In the interest of working smarter, not harder, consider an attachment capable string trimmer. You can attach a pole trimmer, edger, cultivator, brush cutter, hedge trimmer and even blower to one base.
Finally, don’t overlook the value of a simple utility cart. Whether hand-pulled yard carts or a cart that attaches to an ATV or lawn tractor (or both) the power to pull and haul without breaking your back is invaluable.
What would rural life be without a pickup truck? The pickup has become synonymous with country living for a reason. It’s built to haul, tow and run rough. If you don’t have one already, a four-wheel drive pickup should be at the top of your rural living list.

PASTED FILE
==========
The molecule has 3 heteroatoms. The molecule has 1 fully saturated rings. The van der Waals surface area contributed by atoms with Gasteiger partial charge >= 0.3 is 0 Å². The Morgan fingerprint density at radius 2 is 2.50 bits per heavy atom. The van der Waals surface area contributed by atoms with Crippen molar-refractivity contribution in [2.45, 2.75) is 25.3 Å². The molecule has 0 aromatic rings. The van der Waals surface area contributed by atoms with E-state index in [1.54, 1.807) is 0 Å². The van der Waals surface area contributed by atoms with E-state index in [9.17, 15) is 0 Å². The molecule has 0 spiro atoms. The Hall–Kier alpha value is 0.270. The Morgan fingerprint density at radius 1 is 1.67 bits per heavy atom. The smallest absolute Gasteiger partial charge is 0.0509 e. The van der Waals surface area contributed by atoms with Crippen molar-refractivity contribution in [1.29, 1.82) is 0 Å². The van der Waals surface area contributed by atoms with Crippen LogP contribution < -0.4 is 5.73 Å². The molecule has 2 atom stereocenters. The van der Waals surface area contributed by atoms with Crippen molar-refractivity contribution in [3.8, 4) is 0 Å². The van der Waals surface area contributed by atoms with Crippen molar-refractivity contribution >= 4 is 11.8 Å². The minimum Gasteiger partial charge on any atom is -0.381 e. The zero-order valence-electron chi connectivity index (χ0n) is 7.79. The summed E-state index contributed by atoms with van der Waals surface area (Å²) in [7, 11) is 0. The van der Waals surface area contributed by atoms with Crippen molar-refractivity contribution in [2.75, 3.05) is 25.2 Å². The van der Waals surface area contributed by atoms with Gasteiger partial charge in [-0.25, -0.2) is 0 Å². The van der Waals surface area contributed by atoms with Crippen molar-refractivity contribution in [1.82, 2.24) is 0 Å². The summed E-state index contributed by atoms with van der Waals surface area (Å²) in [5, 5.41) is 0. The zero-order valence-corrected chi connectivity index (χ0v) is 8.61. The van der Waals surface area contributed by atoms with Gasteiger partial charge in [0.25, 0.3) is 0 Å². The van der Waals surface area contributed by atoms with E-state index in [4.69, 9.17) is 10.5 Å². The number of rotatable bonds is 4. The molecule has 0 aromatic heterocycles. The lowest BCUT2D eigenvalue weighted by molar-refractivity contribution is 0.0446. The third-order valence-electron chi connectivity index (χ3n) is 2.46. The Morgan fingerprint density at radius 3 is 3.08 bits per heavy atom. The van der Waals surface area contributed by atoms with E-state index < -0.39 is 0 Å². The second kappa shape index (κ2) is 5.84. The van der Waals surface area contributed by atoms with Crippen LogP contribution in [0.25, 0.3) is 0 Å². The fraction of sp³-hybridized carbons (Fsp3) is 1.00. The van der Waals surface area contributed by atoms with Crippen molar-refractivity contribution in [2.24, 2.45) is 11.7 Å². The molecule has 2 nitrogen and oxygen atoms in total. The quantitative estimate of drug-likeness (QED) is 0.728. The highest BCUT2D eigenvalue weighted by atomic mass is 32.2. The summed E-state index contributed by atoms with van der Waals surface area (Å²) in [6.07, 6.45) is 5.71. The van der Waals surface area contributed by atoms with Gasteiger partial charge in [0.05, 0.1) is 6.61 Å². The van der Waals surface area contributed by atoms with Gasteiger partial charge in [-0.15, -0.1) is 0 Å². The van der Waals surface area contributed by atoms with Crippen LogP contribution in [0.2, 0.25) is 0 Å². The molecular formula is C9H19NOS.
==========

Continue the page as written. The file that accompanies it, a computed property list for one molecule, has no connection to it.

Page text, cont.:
All-terrain vehicles (ATVs) and utility-terrain vehicles (UTVs) are incredibly useful for rural living. But just because they’re handy doesn’t mean they can’t be fun. There are loads of options when it comes to off-roading. These fun and fast vehicles can meet your need to slosh through the mud, rough it out on the trail or get down to work.
It may seem like a long list, and the right tools aren’t cheap, but Johnson looks at it this way: “It’s all about time and quality of life. That’s why people move out to the country. What they end up doing is they spend all their time, energy and resources trying to maintain it because they won’t spend the money to get the tools necessary to have the recreational lifestyle. You don’t want it to work you to the point where you hate it.”